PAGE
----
:smirk::grin:

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Love the paper! I have an alternative mounting solution that uses the smaller (non-gigabit) version of that network switch. It stacks the radio on top of the network switch and also provides mounting for the VRM and PoE injector. I uploaded it to thingiverse: https://www.thingiverse.com/thing:4060871

We’ve never used a gigabit switch simply because we don’t need the extra throughput for these applications.

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Do you mind if I pull your switch mount into ‘MKCad - Electronics’?

Go for it. I totally think it’s ripe for someone to come along and make a better one that latches and doesn’t involve double sided tape but I’m lazy.


Look what Uncle Jeff sent me for Christmas! An unmanaged Ethernet switch, to play with.
DF

Cool. Word of warning, I don’t know about the particular switch you pictured but it looks like it has a metal housing. Some of the switches we looked at that had metal housings were case grounded. That’s not a problem normally but on an FRC robot that can make mounting it a concern as we can’t have chassis grounding. Might not be an issue but something to be aware of.

I think you refer to r49 (page80). Very good to know, and non-trivial for a lot of reasons.
Is this a good thread to ask questions about the setup for the switch? I didn’t see any step by step info in the white paper. I read quite a bit about securing the power source.
DF

It should be an easy thing to check with a multimeter or crack it open and take a look at it though it’s likely going to be through one of the mounting holes if it is grounded to the case.

I’m not sure what you mean by setup but ask away. It’s an unmanaged switch so you just plug it in and watch your packets go from one port to another.

What software do I have to use with the om5p w/ FRC firmware?
Or in other words, will only the driver’s station and (in our case) robot Java talk to the om5p?

I performed a test using ssh between two pi.
I am able to reach the far port with a om5p flashed with openWRT, but I cannot with a om5p flashed with FRC firmware.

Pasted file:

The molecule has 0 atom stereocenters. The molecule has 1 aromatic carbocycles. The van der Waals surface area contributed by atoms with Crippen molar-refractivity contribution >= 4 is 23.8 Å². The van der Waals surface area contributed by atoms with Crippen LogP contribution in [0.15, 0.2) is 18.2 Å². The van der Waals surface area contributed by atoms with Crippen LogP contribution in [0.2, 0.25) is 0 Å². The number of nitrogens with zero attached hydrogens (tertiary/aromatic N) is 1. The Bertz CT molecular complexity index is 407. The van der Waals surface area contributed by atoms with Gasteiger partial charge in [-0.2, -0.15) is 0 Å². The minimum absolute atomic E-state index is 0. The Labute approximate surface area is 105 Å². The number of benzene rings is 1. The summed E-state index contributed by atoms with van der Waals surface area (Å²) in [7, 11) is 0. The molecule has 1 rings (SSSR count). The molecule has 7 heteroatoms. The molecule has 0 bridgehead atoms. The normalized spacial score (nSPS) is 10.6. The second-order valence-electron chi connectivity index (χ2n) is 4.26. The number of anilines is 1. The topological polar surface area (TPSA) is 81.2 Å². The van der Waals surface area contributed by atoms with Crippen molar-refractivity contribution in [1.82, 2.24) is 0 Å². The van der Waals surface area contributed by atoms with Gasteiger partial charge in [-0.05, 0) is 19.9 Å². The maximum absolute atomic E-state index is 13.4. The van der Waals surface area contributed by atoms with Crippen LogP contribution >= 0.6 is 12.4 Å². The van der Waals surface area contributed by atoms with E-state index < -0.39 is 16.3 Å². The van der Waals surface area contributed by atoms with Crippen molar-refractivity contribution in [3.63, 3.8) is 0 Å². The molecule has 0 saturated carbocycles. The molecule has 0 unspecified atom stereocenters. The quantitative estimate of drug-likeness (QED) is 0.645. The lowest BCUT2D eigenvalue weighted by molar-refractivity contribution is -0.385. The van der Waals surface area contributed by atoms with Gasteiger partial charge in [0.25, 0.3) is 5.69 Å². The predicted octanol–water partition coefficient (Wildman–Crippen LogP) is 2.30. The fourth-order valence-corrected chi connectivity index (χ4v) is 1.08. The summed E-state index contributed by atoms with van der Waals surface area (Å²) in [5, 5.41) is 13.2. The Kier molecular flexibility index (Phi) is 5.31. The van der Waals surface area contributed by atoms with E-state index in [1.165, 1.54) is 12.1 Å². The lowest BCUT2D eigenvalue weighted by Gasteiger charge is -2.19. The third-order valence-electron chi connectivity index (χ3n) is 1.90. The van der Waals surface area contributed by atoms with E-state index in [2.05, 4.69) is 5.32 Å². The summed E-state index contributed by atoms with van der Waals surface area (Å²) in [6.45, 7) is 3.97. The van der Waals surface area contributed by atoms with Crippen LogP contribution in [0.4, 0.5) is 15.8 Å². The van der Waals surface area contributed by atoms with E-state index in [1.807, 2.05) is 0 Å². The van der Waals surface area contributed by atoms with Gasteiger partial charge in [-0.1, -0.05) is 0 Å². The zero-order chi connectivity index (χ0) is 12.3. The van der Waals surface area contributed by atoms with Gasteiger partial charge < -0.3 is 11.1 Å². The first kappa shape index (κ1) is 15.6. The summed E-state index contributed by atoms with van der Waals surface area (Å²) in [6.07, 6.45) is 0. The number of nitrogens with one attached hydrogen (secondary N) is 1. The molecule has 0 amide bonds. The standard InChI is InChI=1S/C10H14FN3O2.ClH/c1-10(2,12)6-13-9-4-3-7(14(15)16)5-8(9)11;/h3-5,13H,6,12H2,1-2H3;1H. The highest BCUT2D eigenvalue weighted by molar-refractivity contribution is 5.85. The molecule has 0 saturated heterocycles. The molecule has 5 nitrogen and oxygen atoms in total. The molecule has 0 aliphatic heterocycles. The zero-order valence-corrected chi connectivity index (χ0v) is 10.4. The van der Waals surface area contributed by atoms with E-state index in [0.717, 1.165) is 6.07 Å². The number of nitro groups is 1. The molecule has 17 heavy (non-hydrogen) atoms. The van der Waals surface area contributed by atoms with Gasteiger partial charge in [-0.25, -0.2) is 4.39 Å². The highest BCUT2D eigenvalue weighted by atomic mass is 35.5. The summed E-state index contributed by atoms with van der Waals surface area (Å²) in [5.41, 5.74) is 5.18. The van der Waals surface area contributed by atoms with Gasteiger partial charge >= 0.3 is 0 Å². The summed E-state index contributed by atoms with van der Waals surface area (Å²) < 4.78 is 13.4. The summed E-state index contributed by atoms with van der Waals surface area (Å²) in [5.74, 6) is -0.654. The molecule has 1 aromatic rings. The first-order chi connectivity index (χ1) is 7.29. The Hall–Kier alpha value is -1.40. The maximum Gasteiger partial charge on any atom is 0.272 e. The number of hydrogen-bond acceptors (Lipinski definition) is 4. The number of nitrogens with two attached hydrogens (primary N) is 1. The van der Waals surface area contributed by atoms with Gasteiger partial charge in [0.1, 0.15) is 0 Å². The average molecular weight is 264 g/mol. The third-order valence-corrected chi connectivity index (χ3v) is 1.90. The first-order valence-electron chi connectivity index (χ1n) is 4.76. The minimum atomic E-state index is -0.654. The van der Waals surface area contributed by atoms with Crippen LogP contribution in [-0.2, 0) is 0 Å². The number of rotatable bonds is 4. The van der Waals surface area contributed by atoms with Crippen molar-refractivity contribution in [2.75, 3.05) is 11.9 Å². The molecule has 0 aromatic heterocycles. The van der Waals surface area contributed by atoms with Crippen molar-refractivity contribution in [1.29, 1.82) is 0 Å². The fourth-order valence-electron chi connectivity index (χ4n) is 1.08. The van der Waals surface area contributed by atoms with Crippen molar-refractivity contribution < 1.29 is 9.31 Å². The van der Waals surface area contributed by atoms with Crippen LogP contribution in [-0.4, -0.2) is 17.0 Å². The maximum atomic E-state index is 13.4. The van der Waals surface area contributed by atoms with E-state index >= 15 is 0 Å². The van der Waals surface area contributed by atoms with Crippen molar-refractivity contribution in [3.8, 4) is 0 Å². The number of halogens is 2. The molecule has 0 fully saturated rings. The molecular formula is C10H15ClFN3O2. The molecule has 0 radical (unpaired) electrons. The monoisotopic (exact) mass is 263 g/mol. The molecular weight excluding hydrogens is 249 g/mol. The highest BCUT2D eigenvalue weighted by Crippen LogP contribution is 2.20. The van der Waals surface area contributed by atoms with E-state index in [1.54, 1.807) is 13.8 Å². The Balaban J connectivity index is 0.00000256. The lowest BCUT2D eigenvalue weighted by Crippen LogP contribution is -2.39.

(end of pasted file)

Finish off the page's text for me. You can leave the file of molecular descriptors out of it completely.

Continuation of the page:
I don’t see any ports on the radio configured for ssh, and seeing how one cannot modify the firmware, I think I can go no further until I have a DS and a Roborio to work with.
Merry Christmas!!

You can’t use ssh (or any protocol) over port 22, only certain ports are allowed for team use. You can use SSH, HTTP, Telnet, etc. as you please within a range of a few allocated ports:

The following ports are opened for communication between your Robot and Driver Station. All other ports are blocked. All ports are bidirectional unless otherwise stated.

  • UDP/TCP 1180 - 1190: Camera Data
  • TCP 1735: SmartDashboard
  • UDP 1130: DS-to-Robot control data
  • UDP 1140: Robot-to-DS status data
  • HTTP 80: Camera/web interface
  • HTTP 443: Camera/web interface (secure)
  • UDP/TCP 554: Real-Time Streaming Protocol for h.264 camera streaming
  • UDP/TCP 5800-5810: Team Use

Teams are permitted to utilize ports 5800-5810 for their own purposes, or any other open ports (other than 1130 and 1140) if not already allocated.

edit to add: not directly related to your question, but while we are on the topic of FRC radio firmware behavior, it’s also worth noting that there is a bandwidth limit of 4 Mbit/s across all ports that will be enforced by the FMS during competition and will be enforced by the radio using team-use firmware if that box is checked in the Radio Configuration Utility

Source: 2019 FMS Whitepaper